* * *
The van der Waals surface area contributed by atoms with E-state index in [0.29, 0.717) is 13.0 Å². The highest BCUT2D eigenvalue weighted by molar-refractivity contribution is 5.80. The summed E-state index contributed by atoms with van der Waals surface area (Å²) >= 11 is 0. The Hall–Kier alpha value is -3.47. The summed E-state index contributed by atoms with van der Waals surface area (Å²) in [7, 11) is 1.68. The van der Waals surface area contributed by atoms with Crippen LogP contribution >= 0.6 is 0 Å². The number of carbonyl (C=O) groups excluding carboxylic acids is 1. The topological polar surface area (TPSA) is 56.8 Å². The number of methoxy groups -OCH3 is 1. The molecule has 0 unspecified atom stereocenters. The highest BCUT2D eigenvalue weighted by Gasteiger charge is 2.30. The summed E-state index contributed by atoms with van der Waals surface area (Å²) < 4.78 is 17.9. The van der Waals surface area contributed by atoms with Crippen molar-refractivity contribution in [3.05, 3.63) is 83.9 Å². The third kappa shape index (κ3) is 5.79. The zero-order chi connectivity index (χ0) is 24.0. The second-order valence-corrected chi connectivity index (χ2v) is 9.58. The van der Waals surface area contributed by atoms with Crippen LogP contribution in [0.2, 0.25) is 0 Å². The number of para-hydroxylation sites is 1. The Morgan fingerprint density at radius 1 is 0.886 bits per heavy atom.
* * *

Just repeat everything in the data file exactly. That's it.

The van der Waals surface area contributed by atoms with E-state index in [0.29, 0.717) is 13.0 Å². The highest BCUT2D eigenvalue weighted by molar-refractivity contribution is 5.80. The summed E-state index contributed by atoms with van der Waals surface area (Å²) >= 11 is 0. The Hall–Kier alpha value is -3.47. The summed E-state index contributed by atoms with van der Waals surface area (Å²) in [7, 11) is 1.68. The van der Waals surface area contributed by atoms with Crippen LogP contribution >= 0.6 is 0 Å². The number of carbonyl (C=O) groups excluding carboxylic acids is 1. The topological polar surface area (TPSA) is 56.8 Å². The number of methoxy groups -OCH3 is 1. The molecule has 0 unspecified atom stereocenters. The highest BCUT2D eigenvalue weighted by Gasteiger charge is 2.30. The summed E-state index contributed by atoms with van der Waals surface area (Å²) < 4.78 is 17.9. The van der Waals surface area contributed by atoms with Crippen molar-refractivity contribution in [3.05, 3.63) is 83.9 Å². The third kappa shape index (κ3) is 5.79. The zero-order chi connectivity index (χ0) is 24.0. The second-order valence-corrected chi connectivity index (χ2v) is 9.58. The van der Waals surface area contributed by atoms with Crippen LogP contribution in [0.2, 0.25) is 0 Å². The number of para-hydroxylation sites is 1. The Morgan fingerprint density at radius 1 is 0.886 bits per heavy atom.